According to his former lodger, the translator and playwright John Henry Jones, Empson was once forced to buy the London Library a new copy of Marlowe's Doctor Faustus: when he returned it they found it covered not only with his marginal notes but with the jam from his morning toast. When I cited this anecdote in a Times Literary Supplement review, Jones himself wrote in to elaborate on the nature of Empson's marginalia: "The work in question was W. W. Greg's parallel-text edition of Marlowe's Doctor Faustus, and the librarian . . . was hardly straining at a gnat in demanding a fresh copy--the book was virtually done to death in Empson's zeal to demolish Greg's argument in favour of the B-text, a process which . . . was maintained throughout all quotidian activities."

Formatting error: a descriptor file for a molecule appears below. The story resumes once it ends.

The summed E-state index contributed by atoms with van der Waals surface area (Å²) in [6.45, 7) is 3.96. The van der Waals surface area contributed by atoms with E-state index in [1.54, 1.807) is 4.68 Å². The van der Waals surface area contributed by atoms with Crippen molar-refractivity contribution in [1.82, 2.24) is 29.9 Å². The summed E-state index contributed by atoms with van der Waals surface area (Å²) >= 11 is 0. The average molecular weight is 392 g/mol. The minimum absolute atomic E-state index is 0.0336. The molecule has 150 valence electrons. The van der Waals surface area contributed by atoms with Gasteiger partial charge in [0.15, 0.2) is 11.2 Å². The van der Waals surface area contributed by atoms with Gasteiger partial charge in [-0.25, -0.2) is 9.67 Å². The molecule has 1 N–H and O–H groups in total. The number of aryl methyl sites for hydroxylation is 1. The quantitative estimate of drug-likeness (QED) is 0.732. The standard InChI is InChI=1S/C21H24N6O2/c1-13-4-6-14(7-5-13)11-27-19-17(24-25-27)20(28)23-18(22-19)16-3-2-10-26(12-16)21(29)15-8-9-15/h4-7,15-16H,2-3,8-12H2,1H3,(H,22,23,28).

Tuesday, October 07, 2014
From William Sherman, "Dirty Books? Attitudes Toward Readers' Marks":